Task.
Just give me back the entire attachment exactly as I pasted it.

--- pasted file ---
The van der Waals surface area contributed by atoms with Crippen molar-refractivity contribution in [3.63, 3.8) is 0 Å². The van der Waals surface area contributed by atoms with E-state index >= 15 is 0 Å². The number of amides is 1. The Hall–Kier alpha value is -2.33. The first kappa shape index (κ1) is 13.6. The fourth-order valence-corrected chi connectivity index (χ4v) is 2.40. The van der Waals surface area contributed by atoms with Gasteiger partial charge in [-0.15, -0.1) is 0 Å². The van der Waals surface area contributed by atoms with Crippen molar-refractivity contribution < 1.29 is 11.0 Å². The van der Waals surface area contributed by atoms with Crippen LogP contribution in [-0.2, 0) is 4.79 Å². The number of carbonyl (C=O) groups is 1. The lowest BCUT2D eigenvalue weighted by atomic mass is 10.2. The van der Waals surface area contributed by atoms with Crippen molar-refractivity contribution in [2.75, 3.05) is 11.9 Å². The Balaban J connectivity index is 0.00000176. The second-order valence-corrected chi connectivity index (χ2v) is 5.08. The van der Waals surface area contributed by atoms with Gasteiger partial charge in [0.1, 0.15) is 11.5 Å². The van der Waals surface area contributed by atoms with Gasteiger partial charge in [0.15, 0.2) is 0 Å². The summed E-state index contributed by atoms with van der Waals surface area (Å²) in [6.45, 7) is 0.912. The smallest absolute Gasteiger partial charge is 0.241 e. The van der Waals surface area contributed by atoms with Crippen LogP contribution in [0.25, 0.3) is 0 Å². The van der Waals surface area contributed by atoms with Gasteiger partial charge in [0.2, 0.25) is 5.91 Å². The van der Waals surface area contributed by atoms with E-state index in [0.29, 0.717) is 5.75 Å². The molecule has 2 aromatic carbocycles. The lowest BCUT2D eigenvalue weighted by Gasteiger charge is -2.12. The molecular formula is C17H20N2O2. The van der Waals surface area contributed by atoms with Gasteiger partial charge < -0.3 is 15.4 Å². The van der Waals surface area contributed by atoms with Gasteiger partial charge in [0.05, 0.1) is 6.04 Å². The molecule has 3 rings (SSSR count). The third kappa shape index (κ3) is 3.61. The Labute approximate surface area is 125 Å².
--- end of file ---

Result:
The van der Waals surface area contributed by atoms with Crippen molar-refractivity contribution in [3.63, 3.8) is 0 Å². The van der Waals surface area contributed by atoms with E-state index >= 15 is 0 Å². The number of amides is 1. The Hall–Kier alpha value is -2.33. The first kappa shape index (κ1) is 13.6. The fourth-order valence-corrected chi connectivity index (χ4v) is 2.40. The van der Waals surface area contributed by atoms with Gasteiger partial charge in [-0.15, -0.1) is 0 Å². The van der Waals surface area contributed by atoms with Crippen molar-refractivity contribution < 1.29 is 11.0 Å². The van der Waals surface area contributed by atoms with Crippen LogP contribution in [-0.2, 0) is 4.79 Å². The number of carbonyl (C=O) groups is 1. The lowest BCUT2D eigenvalue weighted by atomic mass is 10.2. The van der Waals surface area contributed by atoms with Crippen molar-refractivity contribution in [2.75, 3.05) is 11.9 Å². The Balaban J connectivity index is 0.00000176. The second-order valence-corrected chi connectivity index (χ2v) is 5.08. The van der Waals surface area contributed by atoms with Gasteiger partial charge in [0.1, 0.15) is 11.5 Å². The van der Waals surface area contributed by atoms with Gasteiger partial charge in [0.15, 0.2) is 0 Å². The summed E-state index contributed by atoms with van der Waals surface area (Å²) in [6.45, 7) is 0.912. The smallest absolute Gasteiger partial charge is 0.241 e. The van der Waals surface area contributed by atoms with Crippen LogP contribution in [0.25, 0.3) is 0 Å². The van der Waals surface area contributed by atoms with Gasteiger partial charge in [0.2, 0.25) is 5.91 Å². The van der Waals surface area contributed by atoms with E-state index in [0.29, 0.717) is 5.75 Å². The molecule has 2 aromatic carbocycles. The lowest BCUT2D eigenvalue weighted by Gasteiger charge is -2.12. The molecular formula is C17H20N2O2. The van der Waals surface area contributed by atoms with Gasteiger partial charge < -0.3 is 15.4 Å². The van der Waals surface area contributed by atoms with Gasteiger partial charge in [0.05, 0.1) is 6.04 Å². The molecule has 3 rings (SSSR count). The third kappa shape index (κ3) is 3.61. The Labute approximate surface area is 125 Å².